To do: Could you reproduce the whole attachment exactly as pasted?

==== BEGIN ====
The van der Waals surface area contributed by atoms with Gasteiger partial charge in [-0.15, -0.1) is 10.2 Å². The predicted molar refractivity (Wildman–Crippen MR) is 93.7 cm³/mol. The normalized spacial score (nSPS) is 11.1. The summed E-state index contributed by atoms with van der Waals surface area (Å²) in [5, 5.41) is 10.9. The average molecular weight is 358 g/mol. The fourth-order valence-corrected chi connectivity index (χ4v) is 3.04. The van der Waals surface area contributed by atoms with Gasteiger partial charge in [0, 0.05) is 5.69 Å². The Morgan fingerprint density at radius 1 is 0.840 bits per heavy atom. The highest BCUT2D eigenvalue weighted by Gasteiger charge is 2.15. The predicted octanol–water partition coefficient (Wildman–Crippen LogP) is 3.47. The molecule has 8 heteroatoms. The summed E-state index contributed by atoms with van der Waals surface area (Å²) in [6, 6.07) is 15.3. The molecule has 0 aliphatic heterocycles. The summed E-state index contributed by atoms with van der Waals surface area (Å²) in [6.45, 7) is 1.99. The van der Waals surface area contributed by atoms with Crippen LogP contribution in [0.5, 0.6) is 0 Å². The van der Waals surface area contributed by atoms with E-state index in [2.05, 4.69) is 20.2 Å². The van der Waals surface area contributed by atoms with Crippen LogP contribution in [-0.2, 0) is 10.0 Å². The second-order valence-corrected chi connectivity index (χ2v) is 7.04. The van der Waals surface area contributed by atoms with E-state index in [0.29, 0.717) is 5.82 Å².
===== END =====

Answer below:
The van der Waals surface area contributed by atoms with Gasteiger partial charge in [-0.15, -0.1) is 10.2 Å². The predicted molar refractivity (Wildman–Crippen MR) is 93.7 cm³/mol. The normalized spacial score (nSPS) is 11.1. The summed E-state index contributed by atoms with van der Waals surface area (Å²) in [5, 5.41) is 10.9. The average molecular weight is 358 g/mol. The fourth-order valence-corrected chi connectivity index (χ4v) is 3.04. The van der Waals surface area contributed by atoms with Gasteiger partial charge in [0, 0.05) is 5.69 Å². The Morgan fingerprint density at radius 1 is 0.840 bits per heavy atom. The highest BCUT2D eigenvalue weighted by Gasteiger charge is 2.15. The predicted octanol–water partition coefficient (Wildman–Crippen LogP) is 3.47. The molecule has 8 heteroatoms. The summed E-state index contributed by atoms with van der Waals surface area (Å²) in [6, 6.07) is 15.3. The molecule has 0 aliphatic heterocycles. The summed E-state index contributed by atoms with van der Waals surface area (Å²) in [6.45, 7) is 1.99. The van der Waals surface area contributed by atoms with Crippen LogP contribution in [0.5, 0.6) is 0 Å². The van der Waals surface area contributed by atoms with E-state index in [2.05, 4.69) is 20.2 Å². The van der Waals surface area contributed by atoms with Crippen LogP contribution in [-0.2, 0) is 10.0 Å². The second-order valence-corrected chi connectivity index (χ2v) is 7.04. The van der Waals surface area contributed by atoms with E-state index in [0.29, 0.717) is 5.82 Å².